Developer's wife's €36k bracelet sold to pay NAMA
A DEVELOPER'S wife who is being pursued by NAMA for €20m has had another piece of jewellery sold for €36,000 by a receiver.
Earlier this year, NAMA got court orders appointing a receiver over items of jewellery belonging to Mary McCabe, wife of John McCabe Snr, whose building firm's projects included homes for millionaires in Abington, Malahide, Co Dublin.
NAMA brought the court application to ensure she handed over the jewellery – including the proceeds of the sale of an 8.38 carat diamond ring which she put up for auction in Florida for €150,000 in January.
Mrs McCabe, of Rath Stud, Ashbourne, Co Meath, had refused last January to hand over three items of jewellery as required by NAMA, including the diamond ring.
There was also a diamond bracelet and a diamond necklace with a combined estimated value of €140,000.
As a result, NAMA obtained court orders to secure possession of the items and the proceeds of the sold ring were handed over.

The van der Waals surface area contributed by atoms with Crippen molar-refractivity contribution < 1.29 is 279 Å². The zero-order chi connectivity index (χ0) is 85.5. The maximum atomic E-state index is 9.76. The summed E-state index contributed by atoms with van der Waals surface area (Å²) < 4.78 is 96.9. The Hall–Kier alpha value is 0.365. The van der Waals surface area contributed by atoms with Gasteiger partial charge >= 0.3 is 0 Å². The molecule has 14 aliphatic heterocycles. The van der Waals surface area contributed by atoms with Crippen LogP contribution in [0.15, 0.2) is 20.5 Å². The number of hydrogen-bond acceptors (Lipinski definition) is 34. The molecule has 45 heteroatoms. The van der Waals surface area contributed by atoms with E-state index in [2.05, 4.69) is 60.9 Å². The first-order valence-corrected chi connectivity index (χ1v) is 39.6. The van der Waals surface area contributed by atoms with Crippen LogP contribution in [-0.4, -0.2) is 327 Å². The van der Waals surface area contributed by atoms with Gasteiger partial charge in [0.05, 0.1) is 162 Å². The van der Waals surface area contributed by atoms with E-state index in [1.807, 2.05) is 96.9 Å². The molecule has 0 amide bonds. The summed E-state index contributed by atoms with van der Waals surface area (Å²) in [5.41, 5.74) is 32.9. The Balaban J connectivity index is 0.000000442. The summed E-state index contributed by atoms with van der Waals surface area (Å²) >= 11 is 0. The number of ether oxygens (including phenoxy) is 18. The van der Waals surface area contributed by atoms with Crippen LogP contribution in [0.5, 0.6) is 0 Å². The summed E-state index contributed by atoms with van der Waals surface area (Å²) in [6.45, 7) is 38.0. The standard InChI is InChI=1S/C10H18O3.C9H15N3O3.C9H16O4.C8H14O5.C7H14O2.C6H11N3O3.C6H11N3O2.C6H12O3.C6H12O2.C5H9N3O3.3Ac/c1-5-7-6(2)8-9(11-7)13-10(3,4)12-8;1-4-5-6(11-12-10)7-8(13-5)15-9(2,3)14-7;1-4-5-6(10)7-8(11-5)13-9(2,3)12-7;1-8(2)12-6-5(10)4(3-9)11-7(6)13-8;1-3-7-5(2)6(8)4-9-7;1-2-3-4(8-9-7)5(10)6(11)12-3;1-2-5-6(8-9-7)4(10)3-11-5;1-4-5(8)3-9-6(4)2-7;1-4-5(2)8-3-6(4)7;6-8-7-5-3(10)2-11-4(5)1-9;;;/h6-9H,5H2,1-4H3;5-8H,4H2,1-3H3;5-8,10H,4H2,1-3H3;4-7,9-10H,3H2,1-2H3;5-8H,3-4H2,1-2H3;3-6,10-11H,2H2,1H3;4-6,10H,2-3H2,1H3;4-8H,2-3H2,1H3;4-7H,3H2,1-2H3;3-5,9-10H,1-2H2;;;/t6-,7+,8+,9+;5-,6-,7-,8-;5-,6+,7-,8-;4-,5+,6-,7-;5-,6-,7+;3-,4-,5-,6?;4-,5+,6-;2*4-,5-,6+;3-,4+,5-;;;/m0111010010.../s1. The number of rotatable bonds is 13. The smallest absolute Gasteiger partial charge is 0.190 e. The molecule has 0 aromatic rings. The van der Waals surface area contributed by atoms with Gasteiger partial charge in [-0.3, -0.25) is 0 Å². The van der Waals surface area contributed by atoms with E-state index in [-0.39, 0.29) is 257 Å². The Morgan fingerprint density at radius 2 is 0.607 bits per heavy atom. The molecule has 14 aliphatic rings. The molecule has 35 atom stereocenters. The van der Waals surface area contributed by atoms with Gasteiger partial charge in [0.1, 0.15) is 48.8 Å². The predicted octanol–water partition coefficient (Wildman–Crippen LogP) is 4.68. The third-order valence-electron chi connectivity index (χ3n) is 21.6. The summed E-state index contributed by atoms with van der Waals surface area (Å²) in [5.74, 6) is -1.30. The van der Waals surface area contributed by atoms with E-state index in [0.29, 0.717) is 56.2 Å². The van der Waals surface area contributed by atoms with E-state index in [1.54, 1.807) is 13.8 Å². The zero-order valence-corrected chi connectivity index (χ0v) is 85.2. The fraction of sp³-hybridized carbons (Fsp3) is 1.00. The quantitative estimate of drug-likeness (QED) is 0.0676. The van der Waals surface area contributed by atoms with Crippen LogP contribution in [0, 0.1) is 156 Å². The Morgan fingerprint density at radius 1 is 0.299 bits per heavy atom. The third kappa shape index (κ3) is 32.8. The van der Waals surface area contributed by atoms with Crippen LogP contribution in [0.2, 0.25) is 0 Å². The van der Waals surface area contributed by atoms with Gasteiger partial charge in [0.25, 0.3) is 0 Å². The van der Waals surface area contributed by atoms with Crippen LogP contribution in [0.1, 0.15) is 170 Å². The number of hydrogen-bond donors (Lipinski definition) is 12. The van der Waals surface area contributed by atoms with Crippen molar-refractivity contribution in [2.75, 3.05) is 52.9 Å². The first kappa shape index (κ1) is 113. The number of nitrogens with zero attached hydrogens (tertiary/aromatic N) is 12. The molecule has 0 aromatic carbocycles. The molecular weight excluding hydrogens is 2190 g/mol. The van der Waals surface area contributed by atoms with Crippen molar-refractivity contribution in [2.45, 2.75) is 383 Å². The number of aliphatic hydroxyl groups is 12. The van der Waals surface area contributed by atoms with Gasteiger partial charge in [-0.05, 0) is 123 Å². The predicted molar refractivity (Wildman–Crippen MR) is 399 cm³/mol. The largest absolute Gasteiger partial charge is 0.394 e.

Yesterday, Rossa Fanning BL, for NAMA, said the bracelet had also since been sold by the receiver for €36,000.
The necklace, as well as a diamond brooch, have yet to be sold, Mr Fanning told the Commercial Court.
Mr Justice Peter Kelly approved legal and other costs associated with the sale. He said he was dispensing with any requirement for NAMA to have to return to court to report on the other two items of jewellery when they are sold.
The judge said he had put the matter into his list yesterday to give Mrs McCabe an opportunity to make any representations she wished. She had not appeared, but he was satisfied she was aware of the matter.
Last year, John McCabe Snr was ordered to repay NAMA amounts totalling more than €100m arising mainly from loans to companies in his building group and guarantees.
NAMA also secured judgment in various sums against Mrs McCabe and the couple's children.
McCabe Builders (Dublin) is in liquidation.
Mr McCabe Snr was one of 10 Anglo Irish Bank customers who each bought a 10pc stake in the bank in the so-called 'Maple 10' deal of 2008.